Trump doubles down on vaccine timeline, contradicts top expert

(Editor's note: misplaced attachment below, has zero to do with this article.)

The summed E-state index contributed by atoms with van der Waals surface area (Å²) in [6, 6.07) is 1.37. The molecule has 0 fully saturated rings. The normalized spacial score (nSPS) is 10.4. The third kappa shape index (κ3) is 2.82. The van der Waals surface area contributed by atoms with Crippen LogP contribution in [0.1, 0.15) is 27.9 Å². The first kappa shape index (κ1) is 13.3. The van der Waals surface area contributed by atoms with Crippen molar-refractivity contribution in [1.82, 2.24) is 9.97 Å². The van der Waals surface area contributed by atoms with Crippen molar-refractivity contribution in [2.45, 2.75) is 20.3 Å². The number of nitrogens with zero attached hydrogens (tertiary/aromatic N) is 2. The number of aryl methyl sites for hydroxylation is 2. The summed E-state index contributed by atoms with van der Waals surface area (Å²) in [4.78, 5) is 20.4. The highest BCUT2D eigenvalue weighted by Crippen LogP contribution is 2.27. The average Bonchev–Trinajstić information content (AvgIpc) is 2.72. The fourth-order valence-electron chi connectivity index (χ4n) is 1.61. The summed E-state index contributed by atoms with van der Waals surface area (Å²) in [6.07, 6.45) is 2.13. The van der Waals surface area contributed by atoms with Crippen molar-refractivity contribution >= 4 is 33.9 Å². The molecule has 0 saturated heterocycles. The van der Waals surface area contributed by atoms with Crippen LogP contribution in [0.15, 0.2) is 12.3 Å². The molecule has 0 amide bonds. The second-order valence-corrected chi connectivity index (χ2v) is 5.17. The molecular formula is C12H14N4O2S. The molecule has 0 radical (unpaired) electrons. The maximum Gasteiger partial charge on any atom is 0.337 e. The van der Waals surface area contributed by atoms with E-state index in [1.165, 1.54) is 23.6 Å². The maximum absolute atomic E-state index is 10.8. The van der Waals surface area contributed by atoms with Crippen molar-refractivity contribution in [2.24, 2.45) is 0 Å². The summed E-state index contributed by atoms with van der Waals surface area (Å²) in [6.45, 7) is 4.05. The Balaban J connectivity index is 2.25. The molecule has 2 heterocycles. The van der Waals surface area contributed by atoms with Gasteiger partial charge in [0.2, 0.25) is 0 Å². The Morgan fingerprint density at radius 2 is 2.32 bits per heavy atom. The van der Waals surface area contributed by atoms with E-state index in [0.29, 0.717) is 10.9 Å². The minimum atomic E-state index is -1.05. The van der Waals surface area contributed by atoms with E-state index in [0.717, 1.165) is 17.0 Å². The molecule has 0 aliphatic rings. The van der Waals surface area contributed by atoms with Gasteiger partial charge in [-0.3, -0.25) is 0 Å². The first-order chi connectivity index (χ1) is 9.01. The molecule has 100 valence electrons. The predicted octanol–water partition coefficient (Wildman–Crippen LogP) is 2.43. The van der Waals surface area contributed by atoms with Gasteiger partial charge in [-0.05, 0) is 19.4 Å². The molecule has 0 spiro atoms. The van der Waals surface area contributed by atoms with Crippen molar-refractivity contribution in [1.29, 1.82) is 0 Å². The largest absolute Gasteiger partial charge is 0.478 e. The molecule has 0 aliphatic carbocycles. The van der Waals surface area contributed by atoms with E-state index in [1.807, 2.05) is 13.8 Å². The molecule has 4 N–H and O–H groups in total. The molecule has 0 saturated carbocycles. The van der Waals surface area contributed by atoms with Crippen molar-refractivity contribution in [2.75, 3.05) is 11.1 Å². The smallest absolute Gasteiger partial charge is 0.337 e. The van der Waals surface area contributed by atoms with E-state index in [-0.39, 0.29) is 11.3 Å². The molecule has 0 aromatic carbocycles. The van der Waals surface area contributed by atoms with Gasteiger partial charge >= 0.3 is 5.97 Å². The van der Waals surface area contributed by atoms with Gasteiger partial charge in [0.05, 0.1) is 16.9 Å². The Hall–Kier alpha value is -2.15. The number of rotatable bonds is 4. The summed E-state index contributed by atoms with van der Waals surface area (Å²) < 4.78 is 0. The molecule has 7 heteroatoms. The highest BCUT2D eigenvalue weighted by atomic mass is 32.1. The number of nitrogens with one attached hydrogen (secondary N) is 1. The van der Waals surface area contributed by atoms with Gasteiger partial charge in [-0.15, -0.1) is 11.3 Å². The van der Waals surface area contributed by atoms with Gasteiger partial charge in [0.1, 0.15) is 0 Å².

SHOTLIST WASHINGTON, DISTRICT OF COLUMBIA, UNITED STATESSEPTEMBER 16, 2020SOURCE: UNITED STATES SENATERESTRICTIONS: NO RESALE 1. Split screen Donald Trump and Robert Redfield speaking WASHINGTON, DISTRICT OF COLUMBIA, UNITED STATESSEPTEMBER 16, 2020SOURCE: AFPTV 2. SOUNDBITE 1 - Donald Trump, US President (male, English, 18 sec): "[On CDC Director Redfield's testimony to Congress where he told lawmakers a vaccine would not be ready for the general public until summer 2021]No, I think he made a mistake when he said that. That's just incorrect information. And I called him and he didn't tell me that. And I think he got the message maybe confused, maybe it was stated incorrectly. No, we're ready to go immediately as the vaccine is announced. And it could be announced in Cctober or it could be announced a little bit after October." WASHINGTON, DISTRICT OF COLUMBIA, UNITED STATESSEPTEMBER 16, 2020SOURCE: UNITED STATES SENATERESTRICTIONS: NO RESALE 3. Wide shot Robert R. Redfield, director of the US Centers for Disease Control and Prevention, sits at the start of a Senate Appropriations subcommittee hearing 4. SOUNDBITE 2 - Robert R. Redfield, director of the US Centers for Disease Control and Prevention (male, English, 31 sec): "I think there will be vaccine that initially will be available sometime between November and December, but very limited supply and will have to be prioritized. If you're asking me when is it going to be generally available to the American public so we can begin to take advantage of vaccine to get back to our regular life, I think we're probably looking at late second quarter, third quarter 2021." WASHINGTON, DISTRICT OF COLUMBIA, UNITED STATESSEPTEMBER 16, 2020SOURCE: AFPTV 5. SOUNDBITE 3 - Donald Trump, US President (male, English, 14 sec): "We're on track to deliver and distribute the vaccine in a very, very safe and effective manner. We think we can start sometime in October, so as soon as it is announced, we'll be able to start. That'll be from mid-October on." 6. SOUNDBITE 4 - Donald Trump, US President (English, 9 sec): "As soon as it's given the go ahead, we'll get it out, we'll defeat the virus. We've manufactured all of the necessary supplies so that as soon as the FDA approves the vaccine. As you know, we're very close to that, we'll be able to distribute at least 100 million vaccine doses by the end of 2020." 7. Mid shot US President Donald Trump leaves the lectern in the White house briefing room ///-----------------------------------------------------------2 DEPECHES DE CONTEXTE: Trump says no TikTok deal yet amid security concernsWashington, Sept 17, 2020 (AFP) - President Donald Trump said on Wednesday he wasn't ready to approve a deal for an American company to partner with Chinese-owned video app TikTok, which would allow it to continue operating in the United States.The president said the day before that Silicon Valley tech giant Oracle was "very close" to agreeing to become the "trusted technology provider" to the app, a condition demanded by Washington to assuage fears that TikTok is a national security threat.However Trump on Wednesday said such a deal had not yet been reached but he would be meeting with officials about it on Thursday."It has to be 100 percent as far as national security is concerned. And no, I'm not prepared to sign off on anything. I need to see the deal," Trump told reporters ahead of the September 20 deadline for TikTok's owner ByteDance to sell its US operations or face the app's shutdown in the country.He also said he opposed an arrangement reported by media outlets in which ByteDance would keep a majority stake in the company and Oracle a minority stake."We don't like that. Conceptually, I can tell you I don't like that," Trump said.Citing unnamed sources, Bloomberg reported earlier in the day that Oracle's proposal fell short of addressing the Trump administration's concerns over national security, though the deal remains under discussion.The Financial Times had earlier reported that ByteDance was to place TikTok's global business in a new US-headquartered company with Oracle investing as a minority shareholder along with other US investors.The TikTok saga has seen several twists, with Microsoft seen initially as the suitor before its bid was rejected.Chinese authorities have said they would not allow ByteDance to sell the algorithms used by TikTok which are believed to hold much of the value for the popular social platform.TikTok said in a statement that "we've submitted a proposal to the Treasury Department which we believe would resolve the Administration's security concerns" and allow the app to continue to be used by 100 million people in the US.Trump has demanded a significant portion of the sale go to the US Treasury, but said Wednesday he'd been advised that wasn't possible."I want a big chunk of that money to go to the United States government because we made it possible. And the lawyers come back to me and they say there is no way of doing that because nobody has ever heard of that before," he said.cs/st ------------------------------------------------------------- newseriesTrump doubles down on vaccine timeline, contradicts top expert By Michael Mathes, with Elodie Cuzin in Wilmington =(Picture+Graphic)= ATTENTION - RECASTS with Trump comments including his rebuke of CDC director's remarks on vaccine and masks ///Washington, Sept 17, 2020 (AFP) - President Donald Trump expressed renewed confidence Wednesday that a viable Covid-19 vaccine would be ready by October, directly contradicting a top administration health expert and facing fierce criticism from his Democratic election rival Joe Biden.Trump sowed confusion about the issue with an extraordinary public rebuke of one of his top health experts who said masks were a leading weapon for fighting the pandemic and that a vaccine was unlikely to be widely available until mid-2021."I think he made a mistake when he said that. That's just incorrect information," Trump told reporters referring to Senate testimony by Centers for Disease Control and Prevention director Robert Redfield."We're very close to that vaccine as you know... We think we can start sometime in October" or shortly thereafter, Trump said."I believe he was confused," he said of Redfield. "I am just telling you we are ready to go as soon as the vaccine happens."Redfield told lawmakers Wednesday that a "very limited" distribution to priority groups including first responders could begin in November and December, but that full implementation would take many more months at least."I think we're probably looking at late second quarter, third quarter 2021" before a safe and effective vaccine would be available to the general public, he added.The contradiction between Trump and health experts on an issue that has become a focal point of the 2020 election campaign highlighted the lack of trust Biden said he and the public have in the president's handling of the pandemic which has killed nearly 200,000 Americans."When I said I trust vaccines, and I trust the scientists, but I don't trust Donald Trump — this is what I meant," Biden tweeted after Trump's remarks.Barely an hour earlier the Democratic nominee said Trump's refusal to take key steps to tackle the pandemic, like instituting national guidelines on social distancing and testing, were "utterly disqualifying" for the presidency.The Democratic nominee, speaking after receiving a briefing by public health experts, said he supported a rapid Covid-19 vaccine to help American life return to normal, but said the process should be guided by science and safety, not politics. - 'He's the president' - On Tuesday Trump accelerated his own already optimistic predictions, saying a vaccine may be available even before the November 3 presidential election."We're within weeks of getting it, you know -- could be three weeks, four weeks," he told a town hall question-and-answer session with voters in Pennsylvania aired on ABC.Democrats have expressed concern that Trump is pressuring government health regulators and scientists to approve a rushed vaccine in time to help his uphill bid for reelection.Trump also raised eyebrows when asked at the town hall why he had downplayed the gravity of the pandemic in its early months."I didn't downplay it," Trump replied. "I actually, in many ways, I up-played it in terms of action."But Trump himself told journalist Bob Woodward during taped interviews that he had deliberately decided to "play it down" to avoid alarming Americans.The president, who is rarely seen wearing a mask in public and long refused to push Americans to adopt the habit, told the town hall that "a lot of people don't want to wear masks and people don't think masks are good."The comment caught wide flak, including from Biden, who also knocked Trump for saying the Democrat declined to institute a mask mandate."I'm not the president, he's the president," Biden whispered into the microphone.Trump's anti-mask message got a dressing down of sorts by Redfield too, as the CDC director held up a medical mask to senators and said "I might go so far as to say that this facemask is more guaranteed to protect me against Covid than when I take a Covid vaccine."Trump rejected the assertion outright, and noted that he called Redfield to ask him what he meant."I think there are a lot of problems with masks," Trump said. "It's not more effective than a vaccine."Biden routinely appears at campaign events wearing a mask, and usually takes it off to deliver a speech. Trump, who is trailing in pre-election polling, has mocked Biden for wearing a mask. Polls show a majority of Americans disapprove of Trump's handling of the pandemic.mlm/bfm -------------------------------------------------------------